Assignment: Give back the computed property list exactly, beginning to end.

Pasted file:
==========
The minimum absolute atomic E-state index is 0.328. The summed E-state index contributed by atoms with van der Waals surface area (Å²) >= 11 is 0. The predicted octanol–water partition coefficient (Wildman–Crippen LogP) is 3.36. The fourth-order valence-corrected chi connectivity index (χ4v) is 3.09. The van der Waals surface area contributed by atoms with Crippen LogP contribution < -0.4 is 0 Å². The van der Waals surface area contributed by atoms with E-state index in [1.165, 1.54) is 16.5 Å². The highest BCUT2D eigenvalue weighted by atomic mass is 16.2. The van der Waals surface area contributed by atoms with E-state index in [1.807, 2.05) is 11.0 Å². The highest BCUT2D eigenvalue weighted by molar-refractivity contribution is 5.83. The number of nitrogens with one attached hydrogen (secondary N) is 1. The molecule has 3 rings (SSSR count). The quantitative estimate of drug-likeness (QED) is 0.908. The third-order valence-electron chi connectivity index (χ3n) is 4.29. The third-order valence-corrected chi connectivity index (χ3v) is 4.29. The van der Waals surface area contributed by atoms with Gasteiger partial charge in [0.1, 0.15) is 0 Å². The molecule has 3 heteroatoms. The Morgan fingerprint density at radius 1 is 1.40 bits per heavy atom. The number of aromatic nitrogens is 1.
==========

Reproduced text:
The minimum absolute atomic E-state index is 0.328. The summed E-state index contributed by atoms with van der Waals surface area (Å²) >= 11 is 0. The predicted octanol–water partition coefficient (Wildman–Crippen LogP) is 3.36. The fourth-order valence-corrected chi connectivity index (χ4v) is 3.09. The van der Waals surface area contributed by atoms with Crippen LogP contribution < -0.4 is 0 Å². The van der Waals surface area contributed by atoms with E-state index in [1.165, 1.54) is 16.5 Å². The highest BCUT2D eigenvalue weighted by atomic mass is 16.2. The van der Waals surface area contributed by atoms with E-state index in [1.807, 2.05) is 11.0 Å². The highest BCUT2D eigenvalue weighted by molar-refractivity contribution is 5.83. The number of nitrogens with one attached hydrogen (secondary N) is 1. The molecule has 3 rings (SSSR count). The quantitative estimate of drug-likeness (QED) is 0.908. The third-order valence-electron chi connectivity index (χ3n) is 4.29. The third-order valence-corrected chi connectivity index (χ3v) is 4.29. The van der Waals surface area contributed by atoms with Gasteiger partial charge in [0.1, 0.15) is 0 Å². The molecule has 3 heteroatoms. The Morgan fingerprint density at radius 1 is 1.40 bits per heavy atom. The number of aromatic nitrogens is 1.